CARBONATE SHRUBS IN TRAVERTINES OF TIVOLI, ITALY: CAN MORPHOLOGY BE USED TO DISTINGUISH BETWEEN BIOTIC AND ABIOTIC PRECIPITATES?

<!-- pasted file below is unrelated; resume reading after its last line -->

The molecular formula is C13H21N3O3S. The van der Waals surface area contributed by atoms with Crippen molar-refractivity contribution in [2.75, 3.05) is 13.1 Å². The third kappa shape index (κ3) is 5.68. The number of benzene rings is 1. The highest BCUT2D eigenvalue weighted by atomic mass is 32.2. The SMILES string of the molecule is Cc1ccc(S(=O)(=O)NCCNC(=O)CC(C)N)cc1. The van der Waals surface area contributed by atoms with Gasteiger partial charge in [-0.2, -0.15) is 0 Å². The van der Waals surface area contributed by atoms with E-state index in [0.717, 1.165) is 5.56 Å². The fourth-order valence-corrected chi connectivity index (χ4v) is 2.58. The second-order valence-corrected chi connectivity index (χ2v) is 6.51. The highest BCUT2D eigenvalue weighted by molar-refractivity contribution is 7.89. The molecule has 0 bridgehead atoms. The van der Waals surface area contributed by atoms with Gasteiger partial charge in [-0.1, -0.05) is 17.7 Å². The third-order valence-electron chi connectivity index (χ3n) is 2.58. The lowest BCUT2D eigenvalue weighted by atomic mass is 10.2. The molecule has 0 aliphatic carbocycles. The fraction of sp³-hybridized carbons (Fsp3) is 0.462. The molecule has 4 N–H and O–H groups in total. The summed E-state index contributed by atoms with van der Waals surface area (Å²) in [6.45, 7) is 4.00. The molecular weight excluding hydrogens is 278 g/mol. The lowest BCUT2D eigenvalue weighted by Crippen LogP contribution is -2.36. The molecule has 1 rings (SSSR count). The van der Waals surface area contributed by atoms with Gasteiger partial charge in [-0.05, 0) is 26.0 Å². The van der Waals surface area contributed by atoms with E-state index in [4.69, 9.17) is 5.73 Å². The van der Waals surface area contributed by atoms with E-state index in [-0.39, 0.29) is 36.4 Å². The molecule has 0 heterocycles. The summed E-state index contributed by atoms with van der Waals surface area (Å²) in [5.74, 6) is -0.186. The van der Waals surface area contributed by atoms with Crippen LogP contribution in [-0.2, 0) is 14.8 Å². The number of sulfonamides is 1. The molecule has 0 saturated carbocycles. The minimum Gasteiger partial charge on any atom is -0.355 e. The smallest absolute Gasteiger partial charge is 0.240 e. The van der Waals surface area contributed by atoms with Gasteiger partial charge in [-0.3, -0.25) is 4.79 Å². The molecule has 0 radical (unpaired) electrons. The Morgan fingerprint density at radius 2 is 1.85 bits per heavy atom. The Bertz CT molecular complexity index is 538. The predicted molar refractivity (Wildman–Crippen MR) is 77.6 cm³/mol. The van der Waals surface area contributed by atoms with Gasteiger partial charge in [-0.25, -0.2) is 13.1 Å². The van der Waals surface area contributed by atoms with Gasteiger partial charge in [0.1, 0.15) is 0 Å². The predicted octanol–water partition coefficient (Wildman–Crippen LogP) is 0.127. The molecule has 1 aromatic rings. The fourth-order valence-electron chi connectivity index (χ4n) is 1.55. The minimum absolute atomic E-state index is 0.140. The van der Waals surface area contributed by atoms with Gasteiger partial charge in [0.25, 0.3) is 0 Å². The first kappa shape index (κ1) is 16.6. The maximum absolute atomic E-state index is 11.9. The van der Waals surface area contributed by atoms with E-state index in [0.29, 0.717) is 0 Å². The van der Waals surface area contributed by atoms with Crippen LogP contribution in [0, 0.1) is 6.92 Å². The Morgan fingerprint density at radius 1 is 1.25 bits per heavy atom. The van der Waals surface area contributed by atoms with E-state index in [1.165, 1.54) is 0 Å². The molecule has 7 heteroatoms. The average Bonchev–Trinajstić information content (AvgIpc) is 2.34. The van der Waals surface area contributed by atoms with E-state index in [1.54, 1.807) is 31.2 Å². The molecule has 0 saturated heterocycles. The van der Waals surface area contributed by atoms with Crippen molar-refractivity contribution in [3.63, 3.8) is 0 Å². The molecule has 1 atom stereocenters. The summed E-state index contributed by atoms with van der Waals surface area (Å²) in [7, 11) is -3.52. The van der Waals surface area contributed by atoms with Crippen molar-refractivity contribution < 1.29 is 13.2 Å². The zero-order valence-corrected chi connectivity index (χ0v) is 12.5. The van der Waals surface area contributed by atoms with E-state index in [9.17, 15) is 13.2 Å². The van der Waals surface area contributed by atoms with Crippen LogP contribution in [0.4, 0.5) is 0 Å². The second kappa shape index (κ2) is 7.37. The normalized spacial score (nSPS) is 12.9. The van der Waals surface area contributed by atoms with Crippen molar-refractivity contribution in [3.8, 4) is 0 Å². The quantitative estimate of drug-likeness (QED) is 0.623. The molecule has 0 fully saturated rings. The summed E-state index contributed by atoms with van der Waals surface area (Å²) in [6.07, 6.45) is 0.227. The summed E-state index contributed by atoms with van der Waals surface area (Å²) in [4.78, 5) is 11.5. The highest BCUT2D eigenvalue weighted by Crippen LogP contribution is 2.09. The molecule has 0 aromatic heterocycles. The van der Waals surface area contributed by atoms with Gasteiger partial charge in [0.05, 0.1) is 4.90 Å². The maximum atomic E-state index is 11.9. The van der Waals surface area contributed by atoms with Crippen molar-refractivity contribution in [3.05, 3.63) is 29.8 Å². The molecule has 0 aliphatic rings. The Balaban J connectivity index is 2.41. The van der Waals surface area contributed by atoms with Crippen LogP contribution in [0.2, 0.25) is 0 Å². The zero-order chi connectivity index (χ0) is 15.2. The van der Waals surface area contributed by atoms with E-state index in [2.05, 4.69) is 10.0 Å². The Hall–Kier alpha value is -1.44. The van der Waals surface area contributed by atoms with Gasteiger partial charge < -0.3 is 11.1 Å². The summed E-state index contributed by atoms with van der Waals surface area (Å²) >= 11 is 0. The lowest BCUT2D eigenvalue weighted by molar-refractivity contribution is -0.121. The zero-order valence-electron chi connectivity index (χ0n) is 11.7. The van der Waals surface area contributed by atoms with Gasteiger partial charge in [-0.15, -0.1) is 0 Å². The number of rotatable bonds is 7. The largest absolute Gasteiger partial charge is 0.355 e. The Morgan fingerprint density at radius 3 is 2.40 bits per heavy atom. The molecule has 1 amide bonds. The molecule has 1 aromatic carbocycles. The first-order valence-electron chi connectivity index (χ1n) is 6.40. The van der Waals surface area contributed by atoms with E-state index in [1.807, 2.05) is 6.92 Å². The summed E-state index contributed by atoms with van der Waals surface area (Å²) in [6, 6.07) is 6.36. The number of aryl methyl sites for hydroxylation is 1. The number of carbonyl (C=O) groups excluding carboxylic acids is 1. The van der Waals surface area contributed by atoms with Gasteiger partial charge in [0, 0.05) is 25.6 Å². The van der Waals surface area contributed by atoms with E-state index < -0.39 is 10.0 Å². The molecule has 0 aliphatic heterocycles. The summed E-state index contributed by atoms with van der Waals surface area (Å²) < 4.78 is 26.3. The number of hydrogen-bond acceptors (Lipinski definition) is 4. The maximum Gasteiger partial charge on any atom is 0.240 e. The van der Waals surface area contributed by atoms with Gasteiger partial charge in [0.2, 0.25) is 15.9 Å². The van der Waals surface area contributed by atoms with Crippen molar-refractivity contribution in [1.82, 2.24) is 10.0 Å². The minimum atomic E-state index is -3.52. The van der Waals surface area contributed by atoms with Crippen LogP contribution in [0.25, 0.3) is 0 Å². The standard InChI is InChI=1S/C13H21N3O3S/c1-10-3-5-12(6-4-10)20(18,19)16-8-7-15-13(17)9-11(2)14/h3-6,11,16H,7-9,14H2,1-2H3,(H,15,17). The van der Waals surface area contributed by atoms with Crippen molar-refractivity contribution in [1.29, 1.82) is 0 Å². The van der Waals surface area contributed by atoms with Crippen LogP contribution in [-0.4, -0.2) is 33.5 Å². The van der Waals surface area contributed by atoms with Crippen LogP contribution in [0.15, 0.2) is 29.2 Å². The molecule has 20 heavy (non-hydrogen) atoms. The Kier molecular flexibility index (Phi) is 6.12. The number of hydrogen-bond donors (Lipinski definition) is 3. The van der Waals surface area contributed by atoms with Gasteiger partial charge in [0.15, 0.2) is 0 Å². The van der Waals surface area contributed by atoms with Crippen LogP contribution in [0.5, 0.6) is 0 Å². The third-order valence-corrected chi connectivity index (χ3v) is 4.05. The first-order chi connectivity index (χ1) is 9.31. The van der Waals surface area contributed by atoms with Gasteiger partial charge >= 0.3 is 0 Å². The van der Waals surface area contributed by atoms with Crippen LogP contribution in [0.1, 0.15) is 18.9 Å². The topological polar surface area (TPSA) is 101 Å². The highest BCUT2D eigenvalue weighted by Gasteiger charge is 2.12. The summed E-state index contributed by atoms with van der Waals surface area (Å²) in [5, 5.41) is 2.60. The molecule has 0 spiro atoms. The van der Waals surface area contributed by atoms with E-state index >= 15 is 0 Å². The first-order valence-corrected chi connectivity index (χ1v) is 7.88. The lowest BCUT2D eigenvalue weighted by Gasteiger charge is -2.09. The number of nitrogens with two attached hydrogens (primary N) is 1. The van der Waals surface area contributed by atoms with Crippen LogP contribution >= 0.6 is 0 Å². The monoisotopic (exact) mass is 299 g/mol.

In this study, shrubs similar in morphology to those observed in natural travertines were precipitated abiotically from a solution of oxalic acid dihydrate and acetone. Photomicrographs of the precipitates and bacterial colonies from Ben-Jacob (1997) were compared using a model that parameterizes morphology via link-length ratio (R1), bifurcation angle (β), and branching ratio (RB) (Cheetham et al. 1980). Whereas R1 and β were unsuccessful in separating biotic from abiotic shrubs, RB proved consistent in making this distinction. Data were used to establish fields of biogenicity and abiogenecity within the range of shrub morphospace, and the model was then applied to travertine shrubs from Italy. Natural travertine shrubs plotted entirely within the field of abiotic precipitates. These preliminary data suggest that travertine shrubs from Italy are abiogenic, and that morphometric classification may be an effective method of approaching questions of biogenicity, especially in Martian deposits where the only data available may be morphological in nature. The model will be refined by applying kernel density and cluster analyses to establish a confidence interval for biogenicity.